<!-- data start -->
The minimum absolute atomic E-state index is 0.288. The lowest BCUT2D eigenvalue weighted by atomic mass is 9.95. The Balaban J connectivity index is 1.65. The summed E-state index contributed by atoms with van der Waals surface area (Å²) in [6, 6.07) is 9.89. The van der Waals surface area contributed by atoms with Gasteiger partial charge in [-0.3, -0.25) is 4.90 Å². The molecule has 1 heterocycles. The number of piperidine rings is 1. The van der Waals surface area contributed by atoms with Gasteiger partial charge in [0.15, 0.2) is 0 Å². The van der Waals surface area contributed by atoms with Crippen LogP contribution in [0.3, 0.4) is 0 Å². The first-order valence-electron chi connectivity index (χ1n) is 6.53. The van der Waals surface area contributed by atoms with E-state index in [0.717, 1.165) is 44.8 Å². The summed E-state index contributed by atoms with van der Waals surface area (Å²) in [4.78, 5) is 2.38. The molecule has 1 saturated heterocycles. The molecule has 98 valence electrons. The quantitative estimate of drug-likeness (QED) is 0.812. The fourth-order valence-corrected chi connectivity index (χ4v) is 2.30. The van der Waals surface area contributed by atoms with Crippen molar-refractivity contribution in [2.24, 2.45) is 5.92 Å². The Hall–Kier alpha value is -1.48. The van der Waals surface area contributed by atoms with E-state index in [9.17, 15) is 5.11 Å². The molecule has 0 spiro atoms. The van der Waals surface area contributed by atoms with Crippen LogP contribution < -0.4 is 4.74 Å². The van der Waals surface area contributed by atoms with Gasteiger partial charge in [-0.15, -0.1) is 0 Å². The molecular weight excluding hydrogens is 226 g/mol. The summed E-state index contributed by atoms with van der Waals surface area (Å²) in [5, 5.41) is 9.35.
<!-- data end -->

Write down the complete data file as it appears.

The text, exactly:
The minimum absolute atomic E-state index is 0.288. The lowest BCUT2D eigenvalue weighted by atomic mass is 9.95. The Balaban J connectivity index is 1.65. The summed E-state index contributed by atoms with van der Waals surface area (Å²) in [6, 6.07) is 9.89. The van der Waals surface area contributed by atoms with Gasteiger partial charge in [-0.3, -0.25) is 4.90 Å². The molecule has 1 heterocycles. The number of piperidine rings is 1. The van der Waals surface area contributed by atoms with Gasteiger partial charge in [0.15, 0.2) is 0 Å². The van der Waals surface area contributed by atoms with Crippen LogP contribution in [0.3, 0.4) is 0 Å². The first-order valence-electron chi connectivity index (χ1n) is 6.53. The van der Waals surface area contributed by atoms with E-state index in [0.717, 1.165) is 44.8 Å². The summed E-state index contributed by atoms with van der Waals surface area (Å²) in [4.78, 5) is 2.38. The molecule has 1 saturated heterocycles. The molecule has 98 valence electrons. The quantitative estimate of drug-likeness (QED) is 0.812. The fourth-order valence-corrected chi connectivity index (χ4v) is 2.30. The van der Waals surface area contributed by atoms with Crippen molar-refractivity contribution in [2.24, 2.45) is 5.92 Å². The Hall–Kier alpha value is -1.48. The van der Waals surface area contributed by atoms with E-state index in [9.17, 15) is 5.11 Å². The molecule has 0 spiro atoms. The van der Waals surface area contributed by atoms with Crippen LogP contribution < -0.4 is 4.74 Å². The van der Waals surface area contributed by atoms with Gasteiger partial charge in [-0.15, -0.1) is 0 Å². The molecular weight excluding hydrogens is 226 g/mol. The summed E-state index contributed by atoms with van der Waals surface area (Å²) in [5, 5.41) is 9.35.